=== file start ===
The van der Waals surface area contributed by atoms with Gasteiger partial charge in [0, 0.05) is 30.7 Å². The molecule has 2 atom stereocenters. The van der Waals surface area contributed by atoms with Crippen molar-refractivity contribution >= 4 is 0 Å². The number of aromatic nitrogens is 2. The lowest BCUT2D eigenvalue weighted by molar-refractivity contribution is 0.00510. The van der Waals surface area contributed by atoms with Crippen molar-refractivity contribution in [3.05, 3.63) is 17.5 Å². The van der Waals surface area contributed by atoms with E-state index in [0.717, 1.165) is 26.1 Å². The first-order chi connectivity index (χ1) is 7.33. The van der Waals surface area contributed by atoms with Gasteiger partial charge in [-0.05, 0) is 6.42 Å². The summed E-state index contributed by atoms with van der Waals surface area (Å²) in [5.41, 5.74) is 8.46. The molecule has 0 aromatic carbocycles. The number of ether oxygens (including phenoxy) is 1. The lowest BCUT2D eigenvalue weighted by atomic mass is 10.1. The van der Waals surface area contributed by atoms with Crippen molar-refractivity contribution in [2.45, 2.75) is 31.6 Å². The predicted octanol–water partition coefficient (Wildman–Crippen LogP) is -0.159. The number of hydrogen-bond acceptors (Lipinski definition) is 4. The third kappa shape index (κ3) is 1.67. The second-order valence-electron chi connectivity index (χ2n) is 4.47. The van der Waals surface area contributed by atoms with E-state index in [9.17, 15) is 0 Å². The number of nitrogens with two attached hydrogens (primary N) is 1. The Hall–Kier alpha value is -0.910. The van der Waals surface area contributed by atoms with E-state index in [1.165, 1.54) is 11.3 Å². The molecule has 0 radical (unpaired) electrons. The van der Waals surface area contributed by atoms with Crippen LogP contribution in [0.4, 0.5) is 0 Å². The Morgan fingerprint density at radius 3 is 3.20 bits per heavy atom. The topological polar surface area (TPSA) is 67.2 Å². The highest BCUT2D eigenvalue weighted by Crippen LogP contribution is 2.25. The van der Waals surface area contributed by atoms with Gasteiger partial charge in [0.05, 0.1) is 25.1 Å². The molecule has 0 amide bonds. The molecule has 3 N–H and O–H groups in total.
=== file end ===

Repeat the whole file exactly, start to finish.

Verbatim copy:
The van der Waals surface area contributed by atoms with Gasteiger partial charge in [0, 0.05) is 30.7 Å². The molecule has 2 atom stereocenters. The van der Waals surface area contributed by atoms with Crippen molar-refractivity contribution >= 4 is 0 Å². The number of aromatic nitrogens is 2. The lowest BCUT2D eigenvalue weighted by molar-refractivity contribution is 0.00510. The van der Waals surface area contributed by atoms with Crippen molar-refractivity contribution in [3.05, 3.63) is 17.5 Å². The van der Waals surface area contributed by atoms with E-state index in [0.717, 1.165) is 26.1 Å². The first-order chi connectivity index (χ1) is 7.33. The van der Waals surface area contributed by atoms with Gasteiger partial charge in [-0.05, 0) is 6.42 Å². The summed E-state index contributed by atoms with van der Waals surface area (Å²) in [5.41, 5.74) is 8.46. The molecule has 0 aromatic carbocycles. The number of ether oxygens (including phenoxy) is 1. The lowest BCUT2D eigenvalue weighted by atomic mass is 10.1. The van der Waals surface area contributed by atoms with Crippen molar-refractivity contribution in [2.45, 2.75) is 31.6 Å². The predicted octanol–water partition coefficient (Wildman–Crippen LogP) is -0.159. The number of hydrogen-bond acceptors (Lipinski definition) is 4. The third kappa shape index (κ3) is 1.67. The second-order valence-electron chi connectivity index (χ2n) is 4.47. The van der Waals surface area contributed by atoms with E-state index in [9.17, 15) is 0 Å². The number of nitrogens with two attached hydrogens (primary N) is 1. The Hall–Kier alpha value is -0.910. The van der Waals surface area contributed by atoms with E-state index in [1.165, 1.54) is 11.3 Å². The molecule has 0 radical (unpaired) electrons. The van der Waals surface area contributed by atoms with Crippen LogP contribution in [0.4, 0.5) is 0 Å². The Morgan fingerprint density at radius 3 is 3.20 bits per heavy atom. The topological polar surface area (TPSA) is 67.2 Å². The highest BCUT2D eigenvalue weighted by Crippen LogP contribution is 2.25. The van der Waals surface area contributed by atoms with Gasteiger partial charge in [0.05, 0.1) is 25.1 Å². The molecule has 0 amide bonds. The molecule has 3 N–H and O–H groups in total.